Gender and Addiction
Generally, addiction works in the brain the same for everybody. However, gender tends to play a role in the frequency and severity of the addiction.
This article discusses binary genders and how addiction affects them differently.
Table of Contents
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The Risks of Men and Women Becoming Addicted
Abusing drugs isn’t specific to one single-gender. There are significant gender differences in substance abuse, though. For example, men are more likely to use illegal substances resulting from an emergency room visit. This visit can be for injuries or the possibility of death.
That shouldn’t avert attention from the risk drugs pose to women, though. While women are just as likely as men to develop a substance use disorder, they are more susceptible to cravings and relapse. These two symptoms are critical phases in the addiction cycle.
Additionally, certain drugs react to the female body differently than men, making the path to recovery much more difficult. This, in turn, makes treatment different between men and women, so finding the right one to fit your needs is essential.
One drug that is more dangerous to men than women is alcohol. This means that men need to consider different factors as well.
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Why Do Drugs Impact Women Differently?
Drug use in the United States has remained steady, especially among women. Who is more like to fall into substance abuse: Males or females? It depends on the drug being used.
Women’s addiction to alcohol has remained relatively low, with nearly half the number of men addicted. Instead, women have become more addicted to substances like heroin.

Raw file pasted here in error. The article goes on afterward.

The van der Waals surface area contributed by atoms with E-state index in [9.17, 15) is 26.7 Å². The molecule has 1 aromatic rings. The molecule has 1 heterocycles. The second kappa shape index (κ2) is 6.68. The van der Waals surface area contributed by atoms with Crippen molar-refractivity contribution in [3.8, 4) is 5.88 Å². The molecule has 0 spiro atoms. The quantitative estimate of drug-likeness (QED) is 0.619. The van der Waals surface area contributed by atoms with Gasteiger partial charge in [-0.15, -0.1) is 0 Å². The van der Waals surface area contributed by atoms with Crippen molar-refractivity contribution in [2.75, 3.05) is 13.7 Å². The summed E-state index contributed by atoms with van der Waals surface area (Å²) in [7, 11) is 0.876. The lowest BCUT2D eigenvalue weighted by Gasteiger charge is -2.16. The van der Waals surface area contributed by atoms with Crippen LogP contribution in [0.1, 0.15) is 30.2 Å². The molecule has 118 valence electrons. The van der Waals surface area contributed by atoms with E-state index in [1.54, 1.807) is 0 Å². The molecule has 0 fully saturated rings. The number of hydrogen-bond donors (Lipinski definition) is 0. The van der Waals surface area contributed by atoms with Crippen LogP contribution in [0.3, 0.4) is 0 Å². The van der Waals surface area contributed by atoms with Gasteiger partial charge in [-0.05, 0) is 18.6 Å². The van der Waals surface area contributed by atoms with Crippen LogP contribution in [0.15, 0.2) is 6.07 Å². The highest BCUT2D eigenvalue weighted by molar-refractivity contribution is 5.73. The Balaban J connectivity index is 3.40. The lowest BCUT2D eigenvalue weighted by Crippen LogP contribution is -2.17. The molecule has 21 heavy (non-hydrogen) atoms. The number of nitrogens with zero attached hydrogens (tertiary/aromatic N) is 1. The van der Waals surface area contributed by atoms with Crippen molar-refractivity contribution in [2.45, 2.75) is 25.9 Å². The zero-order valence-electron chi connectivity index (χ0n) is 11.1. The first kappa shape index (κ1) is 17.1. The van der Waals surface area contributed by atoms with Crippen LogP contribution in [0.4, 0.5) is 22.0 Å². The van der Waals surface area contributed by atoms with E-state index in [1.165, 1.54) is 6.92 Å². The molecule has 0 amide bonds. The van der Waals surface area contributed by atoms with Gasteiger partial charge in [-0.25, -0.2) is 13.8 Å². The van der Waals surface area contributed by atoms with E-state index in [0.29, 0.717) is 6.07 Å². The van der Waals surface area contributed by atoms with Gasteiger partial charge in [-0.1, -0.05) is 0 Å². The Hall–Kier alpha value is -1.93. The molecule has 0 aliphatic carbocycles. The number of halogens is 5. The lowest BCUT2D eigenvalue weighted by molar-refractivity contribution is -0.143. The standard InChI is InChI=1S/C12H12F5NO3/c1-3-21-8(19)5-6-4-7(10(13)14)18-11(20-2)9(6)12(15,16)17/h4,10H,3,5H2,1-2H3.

According to the Center for Disease Control and Prevention (CDC), the rate of women using heroin doubled between 2002 and 2013, twice the rate of men using the same drug.
Psychology Today has several reasons why women become more addicted to different drugs than men.
- Biology predisposes women to become addicted faster. Three critical components play into women’s addiction rates, lower body water ratio, more fatty tissue, and lower enzymes. With less body water, drugs and alcohol enter the bloodstream faster. More fatty tissue in the body leads to the female body retaining the substance longer, and fewer enzymes mean that the substances don’t get broken down as fast.
- Childhood Sexual Abuse. The NIDA found that women who were sexually abused as a child were three times more likely to use and abuse drugs and alcohol.
- More access to addictive medication. Since women tend to be prescribed more medicines for things like anxiety, depression, or bipolar disorder, they have access to more medication to lead as a gateway drug.
- Stress-related to friends, family, work, and body image. Many women who become addicted to substances are trying to be a family manager and maintain a career, leading to the use of addictive medications and other illegal drugs. There is also a trend of using stimulant drugs like cocaine or amphetamines to suppress hunger and maintain a specific weight.